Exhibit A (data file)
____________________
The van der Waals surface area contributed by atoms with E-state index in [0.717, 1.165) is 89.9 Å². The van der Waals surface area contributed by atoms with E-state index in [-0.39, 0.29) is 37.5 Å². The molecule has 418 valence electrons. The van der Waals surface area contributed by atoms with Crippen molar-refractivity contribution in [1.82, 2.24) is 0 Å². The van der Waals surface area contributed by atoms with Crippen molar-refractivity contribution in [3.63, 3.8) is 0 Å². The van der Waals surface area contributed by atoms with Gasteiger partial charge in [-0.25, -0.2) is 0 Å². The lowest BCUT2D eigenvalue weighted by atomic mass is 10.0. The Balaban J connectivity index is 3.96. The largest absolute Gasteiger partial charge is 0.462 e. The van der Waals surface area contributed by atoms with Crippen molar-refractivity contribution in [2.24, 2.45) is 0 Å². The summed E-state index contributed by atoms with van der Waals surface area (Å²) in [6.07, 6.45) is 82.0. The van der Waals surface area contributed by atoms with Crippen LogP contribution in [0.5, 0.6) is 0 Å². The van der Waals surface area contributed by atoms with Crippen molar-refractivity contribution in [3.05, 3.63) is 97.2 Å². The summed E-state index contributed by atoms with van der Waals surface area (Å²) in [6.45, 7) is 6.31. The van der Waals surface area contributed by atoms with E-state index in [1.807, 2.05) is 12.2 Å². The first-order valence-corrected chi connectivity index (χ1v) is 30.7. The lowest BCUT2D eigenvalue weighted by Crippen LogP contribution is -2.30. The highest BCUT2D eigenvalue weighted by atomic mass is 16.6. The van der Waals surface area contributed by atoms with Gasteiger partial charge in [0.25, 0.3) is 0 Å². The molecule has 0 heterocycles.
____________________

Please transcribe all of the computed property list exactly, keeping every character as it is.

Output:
The van der Waals surface area contributed by atoms with E-state index in [0.717, 1.165) is 89.9 Å². The van der Waals surface area contributed by atoms with E-state index in [-0.39, 0.29) is 37.5 Å². The molecule has 418 valence electrons. The van der Waals surface area contributed by atoms with Crippen molar-refractivity contribution in [1.82, 2.24) is 0 Å². The van der Waals surface area contributed by atoms with Crippen molar-refractivity contribution in [3.63, 3.8) is 0 Å². The van der Waals surface area contributed by atoms with Gasteiger partial charge in [-0.25, -0.2) is 0 Å². The lowest BCUT2D eigenvalue weighted by atomic mass is 10.0. The Balaban J connectivity index is 3.96. The largest absolute Gasteiger partial charge is 0.462 e. The van der Waals surface area contributed by atoms with Crippen molar-refractivity contribution in [2.24, 2.45) is 0 Å². The summed E-state index contributed by atoms with van der Waals surface area (Å²) in [6.07, 6.45) is 82.0. The van der Waals surface area contributed by atoms with Crippen LogP contribution in [0.5, 0.6) is 0 Å². The van der Waals surface area contributed by atoms with Crippen molar-refractivity contribution in [3.05, 3.63) is 97.2 Å². The summed E-state index contributed by atoms with van der Waals surface area (Å²) in [6.45, 7) is 6.31. The van der Waals surface area contributed by atoms with E-state index in [1.807, 2.05) is 12.2 Å². The first-order valence-corrected chi connectivity index (χ1v) is 30.7. The lowest BCUT2D eigenvalue weighted by Crippen LogP contribution is -2.30. The highest BCUT2D eigenvalue weighted by atomic mass is 16.6. The van der Waals surface area contributed by atoms with Gasteiger partial charge in [0.25, 0.3) is 0 Å². The molecule has 0 heterocycles.